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The Hawker
Photo: The Second Breakfast Company

The state of Singapore's fringe theatre scene

The city's fringe theatre scene is hidden away in unassuming black boxes and intimate spaces in galleries

Dewi Nurjuwita
Written by
Dewi Nurjuwita

A world away from the glitzy, big-budget Broadway productions you see at Marina Bay Sands, the city’s fringe theatre scene is hidden away in unassuming black boxes and intimate spaces in galleries – just the way its loyal audience likes it. After all, there is something alluring about walking into a mysterious space, not knowing exactly what to expect.

Last November, we stepped into the set of The Hawker, an immersive theatrical production by The Second Breakfast Company. Staged at the Aliwal Arts Centre’s studio which transformed into a hawker centre setting, complete with colourful mismatched tiled floors, red and white plastic chairs around round tables, and a roti prata cart. “We tested this format out and had a first staging last year at the Asian Youth Theatre Festival. We didn’t expect such good turnout and warm reception. People were really intrigued by it,” says the not-for-profit theatre company’s artistic director Adeeb Fazah.

A name synonymous with the local fringe theatre scene, Adeeb got his start at Yellow Chair Productions. That’s where he met Mohamad Shaifulbahri, who he eventually co-founded Adeeb and Shai with. Established last year, the collective aim to bring international fringe productions to Singapore, debuting with a remake of Sam Steiner’s Lemons, Lemons, Lemons, Lemons, Lemons.

Shai has a similarly impressive repertoire. His latest work with Bhumi Collective (called Mak-Mak Menari) will be staged at the 16th edition of the M1 Fringe Festival, which shines a spotlight on the underrated talents in Singapore’s local fringe theatre scene.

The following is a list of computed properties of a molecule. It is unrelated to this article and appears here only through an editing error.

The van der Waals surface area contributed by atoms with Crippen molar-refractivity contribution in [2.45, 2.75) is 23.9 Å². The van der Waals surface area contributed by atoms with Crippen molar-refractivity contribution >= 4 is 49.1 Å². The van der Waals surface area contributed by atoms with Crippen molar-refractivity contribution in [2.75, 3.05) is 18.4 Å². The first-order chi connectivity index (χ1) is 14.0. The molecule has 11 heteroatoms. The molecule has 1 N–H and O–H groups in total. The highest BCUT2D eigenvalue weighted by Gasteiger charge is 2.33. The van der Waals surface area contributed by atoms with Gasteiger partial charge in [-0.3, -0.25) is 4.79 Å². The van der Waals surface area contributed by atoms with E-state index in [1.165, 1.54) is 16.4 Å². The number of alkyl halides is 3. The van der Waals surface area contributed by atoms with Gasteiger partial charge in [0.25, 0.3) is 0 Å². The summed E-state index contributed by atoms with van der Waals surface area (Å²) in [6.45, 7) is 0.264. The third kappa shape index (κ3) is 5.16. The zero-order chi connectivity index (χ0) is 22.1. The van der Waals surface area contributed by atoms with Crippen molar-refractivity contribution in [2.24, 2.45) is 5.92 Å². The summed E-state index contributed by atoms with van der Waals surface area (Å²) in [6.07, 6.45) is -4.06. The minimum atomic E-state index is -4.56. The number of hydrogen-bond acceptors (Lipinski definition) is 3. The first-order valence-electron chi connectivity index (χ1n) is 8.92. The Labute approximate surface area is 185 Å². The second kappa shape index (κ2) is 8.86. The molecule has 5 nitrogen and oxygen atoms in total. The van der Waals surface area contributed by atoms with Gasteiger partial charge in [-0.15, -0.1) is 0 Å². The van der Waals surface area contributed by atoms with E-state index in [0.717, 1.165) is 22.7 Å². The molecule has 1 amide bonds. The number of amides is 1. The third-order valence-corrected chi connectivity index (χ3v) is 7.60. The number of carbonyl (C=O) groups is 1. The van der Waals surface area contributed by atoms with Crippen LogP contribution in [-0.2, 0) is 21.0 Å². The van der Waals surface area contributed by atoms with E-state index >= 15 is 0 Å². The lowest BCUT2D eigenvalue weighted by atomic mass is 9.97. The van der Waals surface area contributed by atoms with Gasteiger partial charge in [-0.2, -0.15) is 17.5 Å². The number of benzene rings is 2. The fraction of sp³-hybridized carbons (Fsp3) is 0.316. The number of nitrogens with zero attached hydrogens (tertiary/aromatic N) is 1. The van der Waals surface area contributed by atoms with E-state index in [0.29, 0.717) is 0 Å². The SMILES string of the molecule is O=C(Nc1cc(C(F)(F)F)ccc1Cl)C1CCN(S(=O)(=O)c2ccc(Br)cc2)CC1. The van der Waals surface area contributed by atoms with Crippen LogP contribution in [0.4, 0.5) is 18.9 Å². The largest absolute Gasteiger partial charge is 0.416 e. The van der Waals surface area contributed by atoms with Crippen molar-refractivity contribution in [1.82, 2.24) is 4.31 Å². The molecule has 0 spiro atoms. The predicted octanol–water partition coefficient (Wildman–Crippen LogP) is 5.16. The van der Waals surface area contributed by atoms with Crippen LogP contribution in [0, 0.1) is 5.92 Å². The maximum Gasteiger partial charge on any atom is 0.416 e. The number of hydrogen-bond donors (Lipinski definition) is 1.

But what exactly defines fringe theatre in Singapore? “It is something that has a ‘no-frills’ spirit and nature,” says Shai. “The set-up is basic, sparse even, a table and perhaps, two chairs – often borrowed or loaned. It strips away the bells and whistles and focuses on the story. Personally, I also think fringe theatre is able to maneuvre a lot more quickly to tell stories that are contemporary and urgent.”

However, it’s not a bed of roses. According to Shai, there’s the question of bureaucracy, red tape and finding suitable spaces. “If you look at fringe festivals around the world, cities and towns come together to support the realisation of the festival. You’ll see rooms in pubs, indoor basketball courts, or community centres being converted into performance spaces. Heck, I’ve even watched a musical in a Quaker House.”

Bud Theatre’s Claire Devin shares similar sentiments: “In Singapore, fringe has been pushed into expensive black boxes. Small companies are forced to raise their prices and compete in markets that can often suppress their originality or expression. And then there’s the issue of censorship, which marginalises the idea of experimentation.”

The scene may be small, but there’s a new breed of younger production companies with voices that need to be heard. The simplest way you can support them is by going to the plays. “As a society, we need to be less afraid of the unknown or the unexpected. We need to not be terrified of the unconventional. These works that expose the oppressed, marginalised, and downtrodden act as a catalyst for societal change,” Claire says.

Need some recommendations? The Necessary Stage presents their new play The Utama Spaceship ($27) from January 14 to 15 and Bhumi Collective’s Mak-Mak Menari ($27) runs from January 17 to 19 at the NAFA Studio Theatre as part of the M1 Singapore Fringe Festival.

“Institutions can also open up their extra resources to artists who work individually. It’s easier said than done, but it’s the first step,” Adeeb tells us.

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